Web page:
What is blood pressure?
Blood pressure is the pressure of blood in your arteries – the vessels that carry your blood from your heart to your brain and the rest of your body. You need a certain amount of pressure to get the blood moving round your body.
Your blood pressure naturally goes up and down throughout the day and night, and it’s normal for it to go up while you’re moving about. It’s when your overall blood pressure is consistently high, even when you are resting, that you need to do something about it.
High blood pressure is medically known as hypertension. It means your blood pressure is consistently too high and means that your heart has to work harder to pump blood around your body. High blood pressure is serious. If you ignore it, it can lead to heart and circulatory diseases like heart attack or stroke. It can also cause kidney failure, heart failure, problems with your sight and vascular dementia.
Although your arteries are stretchy to cope with your blood pressure going up and down, if you have high blood pressure, your arteries lose their stretchiness and become stiff or narrow. The narrowing makes it easier for fatty material (atheroma) to clog them up.
If the arteries that carry blood to your heart get damaged and clogged, it can lead to a heart attack.
Understanding your blood pressure reading?
Having good blood pressure is possibly the most important factor in cutting your risk of a heart attack, stroke or diabetes complications. Find out about what your blood pressure should be. There are two readings taken to see if your blood pressure is normal, high or low.
In Northwest London Public Health data shows an average of 28% of adults have high blood pressure and with this figure lower than might be expected in the population, it is important that you get your blood pressure checked.
You can get your blood pressure tested at a number of places, including:
• your local GP surgery
• some pharmacies
• some workplaces
Everyone over 40 should have their blood pressure checked at least once every five years, but if you have diabetes or non-diabetic hyperglycaemia (NDH or prediabetes), checking your blood pressure is a key part of your annual review.
How blood pressure is measured
A stethoscope, pump, arm cuff and dial are often used, but sensors and digital displays can also measure blood pressure.
Your blood pressure is measured in millimetres of mercury (mmHg) and two figures are given: Systolic pressure, which is the pressure when your heart pushes blood out.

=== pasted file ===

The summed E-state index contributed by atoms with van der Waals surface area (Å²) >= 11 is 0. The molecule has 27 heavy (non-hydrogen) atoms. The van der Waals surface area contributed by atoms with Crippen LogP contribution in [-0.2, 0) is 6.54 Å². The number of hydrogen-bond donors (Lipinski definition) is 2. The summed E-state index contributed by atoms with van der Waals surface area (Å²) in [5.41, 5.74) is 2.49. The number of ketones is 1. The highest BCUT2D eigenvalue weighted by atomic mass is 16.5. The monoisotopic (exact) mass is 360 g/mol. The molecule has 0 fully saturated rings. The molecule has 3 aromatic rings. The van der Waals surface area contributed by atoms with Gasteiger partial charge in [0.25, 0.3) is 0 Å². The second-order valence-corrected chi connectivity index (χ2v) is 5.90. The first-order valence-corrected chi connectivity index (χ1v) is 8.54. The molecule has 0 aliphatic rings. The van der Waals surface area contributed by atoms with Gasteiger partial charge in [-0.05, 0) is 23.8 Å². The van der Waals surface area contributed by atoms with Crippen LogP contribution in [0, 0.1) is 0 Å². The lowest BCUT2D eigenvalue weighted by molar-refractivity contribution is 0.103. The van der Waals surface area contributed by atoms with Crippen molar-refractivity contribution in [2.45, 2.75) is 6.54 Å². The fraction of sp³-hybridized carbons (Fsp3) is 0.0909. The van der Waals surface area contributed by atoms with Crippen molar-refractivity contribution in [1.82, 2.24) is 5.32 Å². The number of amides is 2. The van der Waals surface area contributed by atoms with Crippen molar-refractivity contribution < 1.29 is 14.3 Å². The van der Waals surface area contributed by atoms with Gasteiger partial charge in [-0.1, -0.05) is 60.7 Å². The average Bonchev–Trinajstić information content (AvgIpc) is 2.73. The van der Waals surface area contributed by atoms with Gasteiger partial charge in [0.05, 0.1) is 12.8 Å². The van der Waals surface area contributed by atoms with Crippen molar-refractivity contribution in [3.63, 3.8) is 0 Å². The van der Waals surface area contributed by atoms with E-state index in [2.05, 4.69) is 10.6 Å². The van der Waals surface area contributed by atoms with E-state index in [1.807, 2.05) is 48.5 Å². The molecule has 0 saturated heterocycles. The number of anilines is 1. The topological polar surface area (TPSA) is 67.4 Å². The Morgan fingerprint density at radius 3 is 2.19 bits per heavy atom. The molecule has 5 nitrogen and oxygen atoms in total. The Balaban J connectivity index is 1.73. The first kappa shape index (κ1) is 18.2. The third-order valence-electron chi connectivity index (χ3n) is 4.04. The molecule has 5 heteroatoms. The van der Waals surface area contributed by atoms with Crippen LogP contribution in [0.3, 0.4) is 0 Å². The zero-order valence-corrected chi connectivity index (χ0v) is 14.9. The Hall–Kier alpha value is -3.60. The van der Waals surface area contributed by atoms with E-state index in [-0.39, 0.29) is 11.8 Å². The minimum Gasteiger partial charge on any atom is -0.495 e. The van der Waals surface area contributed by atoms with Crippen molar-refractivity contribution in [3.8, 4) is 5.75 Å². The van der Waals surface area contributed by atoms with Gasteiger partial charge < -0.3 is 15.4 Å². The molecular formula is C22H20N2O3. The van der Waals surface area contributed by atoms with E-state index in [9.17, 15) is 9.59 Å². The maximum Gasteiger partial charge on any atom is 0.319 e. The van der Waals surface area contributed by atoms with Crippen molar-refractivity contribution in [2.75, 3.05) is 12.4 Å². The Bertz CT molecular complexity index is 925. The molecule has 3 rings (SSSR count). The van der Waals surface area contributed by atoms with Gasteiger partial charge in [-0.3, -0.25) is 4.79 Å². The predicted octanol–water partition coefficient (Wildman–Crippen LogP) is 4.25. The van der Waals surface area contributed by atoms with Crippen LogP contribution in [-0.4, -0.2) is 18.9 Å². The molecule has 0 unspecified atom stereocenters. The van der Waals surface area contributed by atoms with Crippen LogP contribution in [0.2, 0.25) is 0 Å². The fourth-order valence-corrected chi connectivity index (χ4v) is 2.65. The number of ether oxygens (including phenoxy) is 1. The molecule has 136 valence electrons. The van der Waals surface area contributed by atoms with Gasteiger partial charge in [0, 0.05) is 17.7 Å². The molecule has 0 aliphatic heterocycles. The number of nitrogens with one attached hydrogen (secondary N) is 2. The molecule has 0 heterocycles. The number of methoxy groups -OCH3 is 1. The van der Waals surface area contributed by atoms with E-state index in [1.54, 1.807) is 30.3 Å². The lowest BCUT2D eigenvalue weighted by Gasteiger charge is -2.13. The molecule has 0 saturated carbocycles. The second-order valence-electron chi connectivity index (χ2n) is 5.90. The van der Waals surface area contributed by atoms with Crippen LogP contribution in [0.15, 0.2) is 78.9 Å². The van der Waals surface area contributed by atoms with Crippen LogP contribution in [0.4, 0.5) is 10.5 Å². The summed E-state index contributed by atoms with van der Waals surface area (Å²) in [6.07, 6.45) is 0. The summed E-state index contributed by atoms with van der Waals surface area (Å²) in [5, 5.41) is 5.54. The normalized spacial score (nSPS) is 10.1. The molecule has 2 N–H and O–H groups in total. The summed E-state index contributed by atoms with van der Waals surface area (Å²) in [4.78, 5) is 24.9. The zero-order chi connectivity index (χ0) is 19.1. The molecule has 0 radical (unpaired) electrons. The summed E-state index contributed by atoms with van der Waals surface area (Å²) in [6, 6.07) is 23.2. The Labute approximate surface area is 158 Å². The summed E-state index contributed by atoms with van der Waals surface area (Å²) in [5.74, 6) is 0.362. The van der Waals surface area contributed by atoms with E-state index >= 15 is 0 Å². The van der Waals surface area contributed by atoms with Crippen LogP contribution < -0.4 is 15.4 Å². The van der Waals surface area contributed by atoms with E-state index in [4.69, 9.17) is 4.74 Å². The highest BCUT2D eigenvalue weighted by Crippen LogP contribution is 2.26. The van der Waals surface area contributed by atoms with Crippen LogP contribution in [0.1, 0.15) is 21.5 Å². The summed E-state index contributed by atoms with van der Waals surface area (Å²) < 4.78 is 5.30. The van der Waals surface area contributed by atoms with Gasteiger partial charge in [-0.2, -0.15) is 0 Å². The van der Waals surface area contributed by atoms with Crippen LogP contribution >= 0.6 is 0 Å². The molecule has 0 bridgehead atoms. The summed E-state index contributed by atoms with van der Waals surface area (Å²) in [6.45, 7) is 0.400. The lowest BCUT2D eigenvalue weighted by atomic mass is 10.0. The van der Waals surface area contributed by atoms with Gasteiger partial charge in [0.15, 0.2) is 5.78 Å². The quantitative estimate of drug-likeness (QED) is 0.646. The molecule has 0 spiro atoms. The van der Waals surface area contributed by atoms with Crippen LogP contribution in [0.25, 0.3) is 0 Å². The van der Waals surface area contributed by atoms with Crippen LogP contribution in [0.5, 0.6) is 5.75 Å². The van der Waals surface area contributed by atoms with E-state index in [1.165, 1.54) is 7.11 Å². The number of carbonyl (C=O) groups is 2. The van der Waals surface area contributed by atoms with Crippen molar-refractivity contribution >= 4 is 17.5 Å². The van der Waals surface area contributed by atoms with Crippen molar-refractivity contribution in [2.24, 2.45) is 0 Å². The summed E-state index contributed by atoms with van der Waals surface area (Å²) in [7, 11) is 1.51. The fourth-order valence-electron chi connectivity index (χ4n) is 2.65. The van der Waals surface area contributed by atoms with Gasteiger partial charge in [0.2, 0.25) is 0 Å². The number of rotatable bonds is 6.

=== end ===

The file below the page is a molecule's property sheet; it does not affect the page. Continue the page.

Diastolic pressure, which is the pressure when your heart rests between beats.
So a reading of 140/90mmHg means you have a systolic pressure of 140mmHg and a diastolic pressure of 90mmHg.
What your blood pressure should be?
An ideal blood pressure is between 90/60mmHg and 120/80mmHg.
Your blood pressure is low if it is less than 90/60mmHg.
With diabetes, you have high blood pressure if your reading is 140/80mmHg or higher (or an average of 135/75mmHg at home).
If you have diabetes, the normal guidelines about blood pressure are different because of the way that the risks of diabetes and blood pressure combine together. If you’re younger or if you have complications, there is an additional long-term benefit from getting your blood pressure below 130/80 in order to avoid the damage that high blood pressure can cause.
You may need treatment to keep your blood pressure under control. This is called antihypertensive medication.
However, if you are overweight, the most effective thing that you can do to help your blood pressure is to lose weight. Even losing 5-10% of your body weight can have a dramatic effect on your blood pressure, and may even mean that you could stop taking some of your blood pressure medication (or avoid it altogether).
Checking your blood pressure is high over time
Blood pressure can change throughout the day because of how we are feeling, so if you’re feeling stressed, it could be higher.
If you have a high reading, you may be asked to take some readings over a period of 24 hours, to see if it stays high during that whole time. This can be done using either a home blood pressure monitor or wearing a 24-hour monitor. This test is called 24-hour or ambulatory blood pressure monitoring (ABPM).
Medication for high blood pressure
Several medications help control high blood pressure, with many people taking a combination of different ones.
The medication you need depends on your age and ethnicity, but as a guide: If you’re aged under-55, which medication you take depends on your age. Your healthcare team can discuss this with you. This medication will reduce blood pressure by relaxing your blood vessels.
If you’re 55 or older, or of African or Caribbean origin and any age, you'll usually be offered a calcium channel blocker. These reduce blood pressure by widening your blood vessels.
You may need to always take blood pressure medication – but if your blood pressure stays under control for several years, you may be able to cut back or stop treatment. Most people don't have any side effects from these medications, but your GP will advise you on this.
Additional medicines to control blood pressure may be used, such as diuretics or beta blockers also called water pills.
Beta-blockers, which make your heart beat more slowly to reduce blood pressure, are not widely used because other medications give better results.